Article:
This is why the Belarusian opposition has had trouble coalescing around common goals despite the enormous costs of disunity. In fact, the Belarusian civil society also has had its share of political conflict in the past, with the two feuding unions of Belarusian writers and two unions of Poles. Avoiding such disagreement and contestation among civil society actors may be a difficult task in the context of an authoritarian state.
However, it has by now become clear that if a democratic transition is indeed to occur in Belarus, it will not come through the efforts of the civil society alone. While civil society actors may initiate change, it is the political parties that will help aggregate and represent societal interests when the change comes.
This is why there needs to be a healthy relationship between the civil society and political parties – with cooperation, but at a distance. The EU can contribute to this goal by supporting projects that promote the development of coalitions between NGOs, parties, and even state organisations.
To be sure, simply functioning in an authoritarian state automatically imparted a political hue on most civil society organisations in Belarus. In order to survive, some Belarusian NGOs resorted to financial support from the West. This support is motivated primarily by political goals, such as bringing about democracy or compensating for the inauspicious political climate in Belarus, – even as it is directed to groups distant from the Belarusian politics. Today, EU support needs to be directed toward fostering collaboration between political and civil society actors.
The alternative – promotion of civil society at the expense of political parties – creates a dangerous imbalance by increasing the popular demand for change without strengthening the political actors who could deliver such change.
Whereas civil society groups help individuals discover and articulate their preferences, political parties alone are able to actualise these preferences in a nation-wide policy. Without the degree of synergy between political parties and the civil society, citizens will eventually become disillusioned with the political process and could be captured by populist leaders.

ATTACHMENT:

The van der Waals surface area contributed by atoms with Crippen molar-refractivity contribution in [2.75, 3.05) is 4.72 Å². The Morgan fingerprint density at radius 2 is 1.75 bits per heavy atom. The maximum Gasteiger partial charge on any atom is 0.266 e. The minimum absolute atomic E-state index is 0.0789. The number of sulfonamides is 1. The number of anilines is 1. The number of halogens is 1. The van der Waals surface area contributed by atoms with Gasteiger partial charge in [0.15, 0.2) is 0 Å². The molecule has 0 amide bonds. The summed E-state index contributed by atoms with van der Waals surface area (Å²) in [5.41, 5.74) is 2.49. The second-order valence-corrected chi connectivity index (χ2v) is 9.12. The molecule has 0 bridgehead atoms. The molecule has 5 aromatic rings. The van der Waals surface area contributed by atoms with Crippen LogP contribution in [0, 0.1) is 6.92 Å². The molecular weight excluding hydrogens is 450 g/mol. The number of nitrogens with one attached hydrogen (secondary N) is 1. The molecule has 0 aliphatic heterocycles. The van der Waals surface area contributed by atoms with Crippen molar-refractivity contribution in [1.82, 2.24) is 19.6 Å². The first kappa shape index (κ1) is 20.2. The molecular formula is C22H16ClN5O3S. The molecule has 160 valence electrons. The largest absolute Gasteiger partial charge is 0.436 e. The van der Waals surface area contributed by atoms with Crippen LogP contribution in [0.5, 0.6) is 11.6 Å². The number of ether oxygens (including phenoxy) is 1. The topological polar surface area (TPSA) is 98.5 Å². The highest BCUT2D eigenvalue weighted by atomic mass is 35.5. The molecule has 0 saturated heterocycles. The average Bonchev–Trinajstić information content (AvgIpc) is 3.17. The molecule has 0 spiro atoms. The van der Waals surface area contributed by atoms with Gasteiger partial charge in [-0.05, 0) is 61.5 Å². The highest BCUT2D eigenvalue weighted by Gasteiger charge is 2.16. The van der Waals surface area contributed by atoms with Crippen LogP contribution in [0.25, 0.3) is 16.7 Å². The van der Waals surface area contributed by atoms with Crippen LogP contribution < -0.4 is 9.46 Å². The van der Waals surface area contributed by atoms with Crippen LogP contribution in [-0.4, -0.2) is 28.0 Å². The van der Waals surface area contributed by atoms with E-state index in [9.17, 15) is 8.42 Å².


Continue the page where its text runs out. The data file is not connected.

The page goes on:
Although the absence of linkage between the civil society and political parties hampers the ability of civic actors to shape politics, too much of a linkage undermines credibility and neutrality of the civil society. This is essentially a Catch-22 situation. Belarusian civil society needs to work with political parties to accomplish their goals, but these political connections are likely to undermine neutrality and unity of the civil society. We see today that the regime has succeeded in dividing the opposition, the civil society, and the Belarusian people thus fostering the impression of the impossibility of a democratic transition.
Is change possible in Belarus? History shows that opposition parties can win elections even in authoritarian states, but only if they collaborate with civil society groups and regional and transnational democracy activists and adopt bold and innovative electoral strategies, as argued by political scientists Valery Bunce and Sharon Wolchik.
Working alone or approaching elections passively has inevitably failed. Without collaboration, audacity, and unity, one cannot convince the people of the possibility of victory and, as a result, the people stay out of the streets and choose not to vote. Achieving unity among the civil society actors and the political opposition by creating connections between these two forces is therefore key to preparing the ground for a democratic transition in Belarus.